Guest blog - Craig Pullen, Head of Operations, Run Your Fleet,
Volvo’s transformation from purveyors of dull but worthy estates and saloons into a leading exporter of Scandi-Tech and Cool has been remarkable, particularly considering that the company, famous for its Swedishness, and its environmental and safety credentials, is owned by a Chinese company, Geely.
Since Geely bought Volvo from Ford in 2010, the new model onslaught has been relentless, with the XC90 leading the charge. The all new S/V90 range has continued to set new standards of design and luxury, for those looking for a change from accomplished, but clinical German offerings.
Entry to the Volvo range begins with the V40 and it’s the R-Design D3 148 bhp version that is currently parked in the Run Your Fleet car park. The V40 has earned a reputation as the safest car in the world, and from the minute you sit in the cockpit, it shows.
This is a car that does its absolute best not to injure anyone that encounters it; not just the driver and passengers – pedestrians too. The model has an airbag under the bonnet (see the video on our YouTube page). Volvo’s stated aim is to ensure that by 2020, no one will be killed or seriously injured in a new Volvo. It’s a bold pledge, but if any company can do it, Volvo can.
The interior of the car is striking, a blend of classic Volvo design, with all of the latest tech. The speedo is virtual, with options to configure the theme to your taste, should you wish. Many of the safety systems are familiar from other brands; the adaptive cruise control is identical to that in my usual Golf GTI (mid life what?). The Park Assist Pilot is Volvo’s version of a feature available across many other marques (I tried it for the first time in a Skoda Superb in 2010, with hilarious results).
It also has lane departure, and Volvo’s very own BLIS (Blind Spot Information System) which audibly and visually alerts the driver if an overtake manoeuvre is attempted when it’s unsafe to do so. It’s also got City Safety, which will prevent low-speed shunts by applying the brakes if it predicts an impact. It’s Volvo’s packaging of all of these systems together that make it so safe.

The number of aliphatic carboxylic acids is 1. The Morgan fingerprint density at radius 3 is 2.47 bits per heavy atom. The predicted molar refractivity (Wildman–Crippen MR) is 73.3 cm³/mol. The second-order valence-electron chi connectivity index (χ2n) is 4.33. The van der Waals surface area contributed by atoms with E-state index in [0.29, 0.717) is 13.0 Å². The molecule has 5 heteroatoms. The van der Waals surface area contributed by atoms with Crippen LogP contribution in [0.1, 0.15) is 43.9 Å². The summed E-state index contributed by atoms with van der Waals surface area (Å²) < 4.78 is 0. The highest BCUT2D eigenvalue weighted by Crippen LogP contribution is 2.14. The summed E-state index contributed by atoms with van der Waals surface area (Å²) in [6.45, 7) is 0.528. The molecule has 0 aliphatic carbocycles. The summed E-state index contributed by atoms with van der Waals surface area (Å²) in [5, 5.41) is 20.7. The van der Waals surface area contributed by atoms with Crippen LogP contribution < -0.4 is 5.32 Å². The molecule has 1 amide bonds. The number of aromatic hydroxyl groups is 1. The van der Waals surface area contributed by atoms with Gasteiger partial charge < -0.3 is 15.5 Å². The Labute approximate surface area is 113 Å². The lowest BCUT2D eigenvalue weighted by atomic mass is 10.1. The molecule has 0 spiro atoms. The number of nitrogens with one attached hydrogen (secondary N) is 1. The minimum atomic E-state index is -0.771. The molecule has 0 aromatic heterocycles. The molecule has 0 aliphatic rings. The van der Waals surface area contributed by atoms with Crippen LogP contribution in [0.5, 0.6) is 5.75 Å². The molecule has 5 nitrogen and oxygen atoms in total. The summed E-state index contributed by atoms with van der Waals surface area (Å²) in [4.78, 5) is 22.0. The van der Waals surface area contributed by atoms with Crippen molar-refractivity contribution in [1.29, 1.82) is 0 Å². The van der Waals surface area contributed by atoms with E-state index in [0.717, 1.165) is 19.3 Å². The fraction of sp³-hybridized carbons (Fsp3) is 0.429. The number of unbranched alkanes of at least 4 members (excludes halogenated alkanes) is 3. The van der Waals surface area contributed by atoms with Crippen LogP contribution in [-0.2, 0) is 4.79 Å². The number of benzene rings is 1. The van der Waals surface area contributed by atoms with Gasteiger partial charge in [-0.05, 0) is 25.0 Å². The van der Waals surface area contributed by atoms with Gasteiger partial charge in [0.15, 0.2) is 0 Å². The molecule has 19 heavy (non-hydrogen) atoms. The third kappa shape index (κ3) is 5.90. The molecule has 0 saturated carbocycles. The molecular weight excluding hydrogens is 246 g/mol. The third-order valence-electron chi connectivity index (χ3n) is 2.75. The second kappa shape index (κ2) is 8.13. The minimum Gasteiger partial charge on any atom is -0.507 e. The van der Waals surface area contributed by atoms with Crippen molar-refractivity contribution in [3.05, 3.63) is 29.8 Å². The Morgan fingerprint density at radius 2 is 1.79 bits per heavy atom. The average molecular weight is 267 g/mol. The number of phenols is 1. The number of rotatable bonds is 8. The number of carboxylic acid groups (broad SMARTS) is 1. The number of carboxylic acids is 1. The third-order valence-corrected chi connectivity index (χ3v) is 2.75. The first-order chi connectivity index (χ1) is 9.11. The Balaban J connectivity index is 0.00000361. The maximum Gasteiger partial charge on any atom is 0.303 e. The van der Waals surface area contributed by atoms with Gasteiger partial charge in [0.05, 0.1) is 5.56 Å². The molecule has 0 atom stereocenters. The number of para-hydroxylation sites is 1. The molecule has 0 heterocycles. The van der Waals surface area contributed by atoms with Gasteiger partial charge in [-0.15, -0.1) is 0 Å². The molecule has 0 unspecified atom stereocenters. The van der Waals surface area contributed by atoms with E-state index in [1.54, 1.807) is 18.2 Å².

Performance wise, this D3 is more than adequate. It’s composed and refined, with a decent amount of pull from low revs. It handles in a very Volvo way; engaging enough, but slightly lacking in steering feel and weight. There isn’t a choice of driving modes available – this traction control is staying resolutely on.
Volvo are really majoring on usable technology and connectivity; I was able to easily tether an Android and Iphone to the car, and use the V40’s screen to browse the internet and connect to my Outlook email client. The browser screen deactivates when the car is moving, because of safety.
In a remarkable moment of comedy timing on the car’s part, when I sat in it for the first time to marvel at its Swedishness, the radio was tuned to Radio 2, which was playing ABBA’s Gimme Gimme Gimme (A Man After Midnight). I turned it off immediately, of course. I can’t stand ABBA; I’m more of a 6 Music type of guy. The DAB station was playing another Nordic act; Lindstrom, and I was impressed by the clarity and depth of the sound system. There are a number of audio upgrades available as options, but even the most demanding of audiophiles would struggle to find fault with the standard kit.
The V40 range begins at £20,255 for the D2 Momentum. The model here as tested has a P11d value £32,690, as it’s fully equipped with panoramic roof, and all manner of expensive option packs. Its not-quite-low-enough C02 of 101 g/km and its BIK value of £5,058 means that a basic rate taxpayer will have £84 taken out of their pay-packet, or£168 at 40%. The combined MPG is published at 74.3, but we all know how likely you are to achieve that on the M42 on a Thursday. (Not likely at all – I got just under 55mpg, but I was carrying a bag of potatoes)..
This car is competing against a number of great cars; the A1, 3 Series, Octavia VRS, the Golf GTI, and a host of performance models, including those from the Focus and Astra range. The V40 is a well packaqed, ultra-safe, tech-laden, stylish, well built , if slightly expensive alternative to those, and you could do a lot worse than choosing one. Don’t expect thrills and spills, this is a car for driving serenely and coolly, maybe on the way to your book group, or to solve a murder case in a place that always murky and raining.